Sunday, September 30, 2007

September 30, 2007 - Severe WX

Well, it looks like we may get to see a good comparison between the old warning system and the storm-based warning system in one week's time. September went out with a bang. Sunday 9/30 brought some severe weather to the Ozarks.
Polk county went under a radar indicated tornado warning for a storm north of Bolivar. The hook echo persisted for several frames of radar, and it was pretty well defined. However, I don't think anything ever touched down there.
At around 9pm, the SkyWarn folks asked for spotter information from the Christian County panhandle for a "storm of interest". I was prepared to go mobile all day, so I headed towards Clever immediately. As I got out of Nixa, I hit very heavy rainfall which made it hard to see. I was following a truck that was about 1/4 mile ahead of me, and as I crossed the river before Clever I hit a very large blue bag that took up most of the lane. It appeared to be filled with sticks and such. That scared the crap out of me. I was faced with the decision to swerve (not a good one) or to drive through it. I drove through it, and obliterated the bag. How do I know I obliterated it you say? Well, on the way back to Nixa, all that was left was a bunch of leaves and sticks in the road. Monday night, I drove out and snapped a picture of what was left of the bag on the side of the road. I just wanted to make sure I didn't run over an old lady hiding in a bag or something. In all seriousness, this bag was so large and full, I was scared my airbag was going to deploy when I hit it. I just had to go back and see it.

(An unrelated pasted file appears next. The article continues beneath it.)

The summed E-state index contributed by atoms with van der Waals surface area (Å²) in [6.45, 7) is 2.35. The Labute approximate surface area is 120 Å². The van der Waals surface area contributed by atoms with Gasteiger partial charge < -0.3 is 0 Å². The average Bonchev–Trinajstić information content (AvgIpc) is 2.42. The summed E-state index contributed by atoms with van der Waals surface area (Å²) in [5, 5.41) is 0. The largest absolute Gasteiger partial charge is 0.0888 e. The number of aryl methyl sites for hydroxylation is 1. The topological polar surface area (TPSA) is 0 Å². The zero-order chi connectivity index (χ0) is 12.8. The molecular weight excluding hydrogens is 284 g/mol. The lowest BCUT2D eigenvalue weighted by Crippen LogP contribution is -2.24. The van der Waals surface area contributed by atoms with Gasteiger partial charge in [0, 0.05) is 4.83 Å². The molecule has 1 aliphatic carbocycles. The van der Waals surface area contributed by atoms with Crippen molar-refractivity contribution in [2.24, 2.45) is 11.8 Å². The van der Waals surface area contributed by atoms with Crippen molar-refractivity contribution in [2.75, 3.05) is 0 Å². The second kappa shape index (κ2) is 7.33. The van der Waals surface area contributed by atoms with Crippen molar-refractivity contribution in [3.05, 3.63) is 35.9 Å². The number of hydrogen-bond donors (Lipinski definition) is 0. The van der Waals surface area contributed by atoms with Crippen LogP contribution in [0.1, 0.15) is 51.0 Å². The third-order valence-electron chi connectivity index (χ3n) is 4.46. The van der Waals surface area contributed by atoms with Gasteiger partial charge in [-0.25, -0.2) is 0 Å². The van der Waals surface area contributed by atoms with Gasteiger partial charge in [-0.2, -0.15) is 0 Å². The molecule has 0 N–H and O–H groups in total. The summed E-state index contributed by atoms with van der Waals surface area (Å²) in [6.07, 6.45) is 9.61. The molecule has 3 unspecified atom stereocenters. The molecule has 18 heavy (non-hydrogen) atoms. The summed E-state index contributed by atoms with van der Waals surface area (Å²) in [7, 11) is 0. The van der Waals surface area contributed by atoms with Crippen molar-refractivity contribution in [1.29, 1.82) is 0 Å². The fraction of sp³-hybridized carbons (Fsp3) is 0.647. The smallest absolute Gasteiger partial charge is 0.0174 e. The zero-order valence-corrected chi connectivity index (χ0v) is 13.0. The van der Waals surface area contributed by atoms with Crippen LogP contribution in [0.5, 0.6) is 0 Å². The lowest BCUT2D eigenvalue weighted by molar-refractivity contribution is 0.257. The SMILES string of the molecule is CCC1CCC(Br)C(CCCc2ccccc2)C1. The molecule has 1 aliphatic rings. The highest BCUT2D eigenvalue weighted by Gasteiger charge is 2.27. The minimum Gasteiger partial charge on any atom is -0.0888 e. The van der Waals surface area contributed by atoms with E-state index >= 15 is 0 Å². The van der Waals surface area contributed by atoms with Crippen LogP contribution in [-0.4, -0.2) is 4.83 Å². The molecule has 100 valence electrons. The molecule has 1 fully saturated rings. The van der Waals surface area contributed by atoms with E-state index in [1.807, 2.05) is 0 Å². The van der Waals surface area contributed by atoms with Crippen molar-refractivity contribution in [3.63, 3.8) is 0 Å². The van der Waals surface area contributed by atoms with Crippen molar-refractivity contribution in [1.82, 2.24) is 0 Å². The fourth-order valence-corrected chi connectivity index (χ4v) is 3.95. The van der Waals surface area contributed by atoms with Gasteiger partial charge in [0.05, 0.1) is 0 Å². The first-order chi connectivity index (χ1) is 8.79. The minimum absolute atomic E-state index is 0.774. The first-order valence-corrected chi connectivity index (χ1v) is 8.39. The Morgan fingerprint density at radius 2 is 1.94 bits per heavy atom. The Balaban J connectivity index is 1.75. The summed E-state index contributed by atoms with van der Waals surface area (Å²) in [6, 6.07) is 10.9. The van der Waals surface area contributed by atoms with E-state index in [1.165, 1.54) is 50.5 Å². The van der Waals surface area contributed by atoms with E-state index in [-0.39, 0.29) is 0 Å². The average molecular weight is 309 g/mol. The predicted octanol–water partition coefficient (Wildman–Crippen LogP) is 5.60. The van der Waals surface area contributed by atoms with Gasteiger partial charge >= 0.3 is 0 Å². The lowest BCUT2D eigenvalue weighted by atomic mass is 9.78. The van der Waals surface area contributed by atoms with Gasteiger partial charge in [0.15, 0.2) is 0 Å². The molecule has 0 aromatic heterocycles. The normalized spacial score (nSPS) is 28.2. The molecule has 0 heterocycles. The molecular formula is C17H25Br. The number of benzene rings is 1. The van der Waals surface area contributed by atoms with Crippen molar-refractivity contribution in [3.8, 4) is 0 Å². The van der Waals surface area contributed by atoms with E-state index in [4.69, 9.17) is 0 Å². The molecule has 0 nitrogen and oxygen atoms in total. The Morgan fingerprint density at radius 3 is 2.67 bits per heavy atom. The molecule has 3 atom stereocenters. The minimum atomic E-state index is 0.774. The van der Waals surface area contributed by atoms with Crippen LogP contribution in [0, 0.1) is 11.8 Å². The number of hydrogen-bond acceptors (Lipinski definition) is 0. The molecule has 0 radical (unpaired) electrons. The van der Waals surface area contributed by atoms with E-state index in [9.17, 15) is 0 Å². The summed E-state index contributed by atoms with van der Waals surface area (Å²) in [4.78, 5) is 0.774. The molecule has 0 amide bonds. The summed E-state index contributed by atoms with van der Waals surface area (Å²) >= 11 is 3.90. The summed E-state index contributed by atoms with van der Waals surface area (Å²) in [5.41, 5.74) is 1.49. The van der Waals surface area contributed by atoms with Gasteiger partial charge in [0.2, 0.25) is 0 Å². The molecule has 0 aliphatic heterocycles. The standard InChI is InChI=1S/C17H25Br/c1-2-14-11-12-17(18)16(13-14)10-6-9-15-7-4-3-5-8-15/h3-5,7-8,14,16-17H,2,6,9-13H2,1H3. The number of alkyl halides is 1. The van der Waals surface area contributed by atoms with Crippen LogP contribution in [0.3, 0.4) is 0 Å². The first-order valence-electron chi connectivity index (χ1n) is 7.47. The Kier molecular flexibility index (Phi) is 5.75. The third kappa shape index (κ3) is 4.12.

Anyway, after getting back to Nixa, I saw LOTS of lighting south of Nixa in what appeared to be an escalating storm. I checked into SkyWarn again and offered to stay mobile stand by in case something else popped, but they said I could wrap it up. As soon as I cleared, I hear "Stand By" come across. Sure enough, that storm did develop and a Severe Thunderstorm warning was issued for Christian and Norther Taney.
I headed to 160, then south about 6 miles, but was unable to intercept this storm. There were a few guys on it, so I headed home for the night, still a bit shaken up from what I feared was going to be a very bad outcome from hitting that large object in the road.

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